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Nicotine addiction keeps people smoking longer, and the longer they smoke, the more damage they do to their bodies.

The design and contents of tobacco products make them more attractive and addictive than ever before.  Today’s cigarettes deliver more nicotine more quickly from the lungs to the heart and brain.

As detailed by the National Institute on Drug Abuse, research demonstrates the many effects nicotine has on the body as soon as it enters the bloodstream.

  • Nicotine stimulates the adrenal glands to release the hormone epinephrine (adrenaline), which in turn stimulates the central nervous system and increases blood pressure, respiration, and heart rate.
  • Nicotine increases levels of the neurotransmitter dopamine, which affects the brain pathways that control reward and pleasure.
  • Continued nicotine exposure results in long-term brain changes for many tobacco users, resulting in addiction.

When an addicted user tries to quit, he or she experiences withdrawal symptoms including irritability, attention difficulties, sleep disturbances, increased appetite, and powerful cravings for tobacco. These symptoms may begin within a few hours after the last cigarette. Treatments can help smokers manage these symptoms and improve the likelihood of successfully quitting.

For more information on the drug nicotine, please refer to the following page:

https://www.drugabuse.gov/publications/drugfacts/cigarettes-other-tobacco-products

Nicotine Addiction

The reality is that smoking is not … a choice.  For most smokers, tobacco use is an addiction, and nicotine is the primary drug of choice.” Let’s Make the Next Generation Tobacco-Free, Your Guide to the 50th Anniversary Surgeon General’s Report on Smoking and Health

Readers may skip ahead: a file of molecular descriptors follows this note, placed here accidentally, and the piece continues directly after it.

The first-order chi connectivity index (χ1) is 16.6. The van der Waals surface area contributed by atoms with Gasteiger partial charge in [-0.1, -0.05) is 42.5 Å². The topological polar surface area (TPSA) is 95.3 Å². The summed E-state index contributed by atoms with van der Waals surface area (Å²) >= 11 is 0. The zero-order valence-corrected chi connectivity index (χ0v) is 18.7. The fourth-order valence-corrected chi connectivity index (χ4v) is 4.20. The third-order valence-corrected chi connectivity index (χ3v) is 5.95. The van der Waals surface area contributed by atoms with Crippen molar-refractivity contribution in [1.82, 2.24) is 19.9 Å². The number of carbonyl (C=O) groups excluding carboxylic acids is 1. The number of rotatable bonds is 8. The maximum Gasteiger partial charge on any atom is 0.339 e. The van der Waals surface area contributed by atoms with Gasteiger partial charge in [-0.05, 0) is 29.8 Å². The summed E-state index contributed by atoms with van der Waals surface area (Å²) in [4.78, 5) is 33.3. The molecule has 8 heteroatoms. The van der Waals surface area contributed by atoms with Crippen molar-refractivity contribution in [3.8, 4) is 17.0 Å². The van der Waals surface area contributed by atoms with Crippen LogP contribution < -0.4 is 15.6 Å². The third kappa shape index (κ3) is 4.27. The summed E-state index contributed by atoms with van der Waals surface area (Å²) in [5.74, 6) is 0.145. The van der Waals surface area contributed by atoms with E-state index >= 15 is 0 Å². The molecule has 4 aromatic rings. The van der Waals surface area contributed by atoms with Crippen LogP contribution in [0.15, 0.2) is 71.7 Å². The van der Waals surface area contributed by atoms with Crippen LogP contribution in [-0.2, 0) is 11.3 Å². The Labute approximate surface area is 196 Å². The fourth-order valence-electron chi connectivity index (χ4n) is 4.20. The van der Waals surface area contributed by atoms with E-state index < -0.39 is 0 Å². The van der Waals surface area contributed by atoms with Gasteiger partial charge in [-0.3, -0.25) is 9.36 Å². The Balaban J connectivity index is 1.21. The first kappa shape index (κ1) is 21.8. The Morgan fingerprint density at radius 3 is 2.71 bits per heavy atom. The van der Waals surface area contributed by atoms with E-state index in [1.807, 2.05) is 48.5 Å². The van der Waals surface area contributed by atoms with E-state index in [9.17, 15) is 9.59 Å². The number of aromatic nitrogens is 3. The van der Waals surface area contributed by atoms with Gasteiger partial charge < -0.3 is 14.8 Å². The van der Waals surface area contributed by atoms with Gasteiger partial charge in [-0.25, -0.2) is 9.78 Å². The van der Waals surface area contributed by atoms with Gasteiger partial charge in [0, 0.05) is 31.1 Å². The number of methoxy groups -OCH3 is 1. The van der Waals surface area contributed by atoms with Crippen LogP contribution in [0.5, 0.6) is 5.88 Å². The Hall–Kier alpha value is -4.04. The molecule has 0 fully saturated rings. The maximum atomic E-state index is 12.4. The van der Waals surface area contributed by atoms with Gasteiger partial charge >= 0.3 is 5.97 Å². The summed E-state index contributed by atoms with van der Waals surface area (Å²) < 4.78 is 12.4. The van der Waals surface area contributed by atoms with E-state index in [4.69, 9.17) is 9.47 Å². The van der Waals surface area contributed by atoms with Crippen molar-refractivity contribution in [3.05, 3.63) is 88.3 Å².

Nicotine addiction and smoking causes immediate and long-term damage to the body and has been linked to a number of diseases and health problems.  Nicotine also interacts with common prescription medications.

  • Diseases and health problems linked to smoking
    • Cancer such as lung, trachea, bronchus, esophagus, oral cavity, lip, nasopharynx, nasal cavity, larynx, stomach, bladder, pancreas, kidney, liver, uterine, cervix, colon, rectum, and leukemia
    • Respiratory diseases such as chronic obstructive pulmonary disease (COPD) and tuberculosis
    • Cardiovascular disease such as peripheral arterial disease, coronary heart disease, and stroke
    • Reproductive complications in pregnancy and adverse effects on male reproduction and sexual function
    • Diabetes
    • Eye disease

For more information on the diseases linked to smoking, please refer to The Health Consequences of Smoking – 50 Years of Progress, 2014 Surgeon General Report Executive Summary.

  • Nicotine interactions with prescription medications
  • A total of 55 drugs (353 brand and generic names) are known to interact with nicotine.
    • 13 moderate drug interactions (67 brand and generic names)
    • 42 minor drug interactions (286 brand and generic names)

For a complete list of the drugs that interact with nicotine, please refer to http://www.drugs.com/drug-interactions/nicotine.html.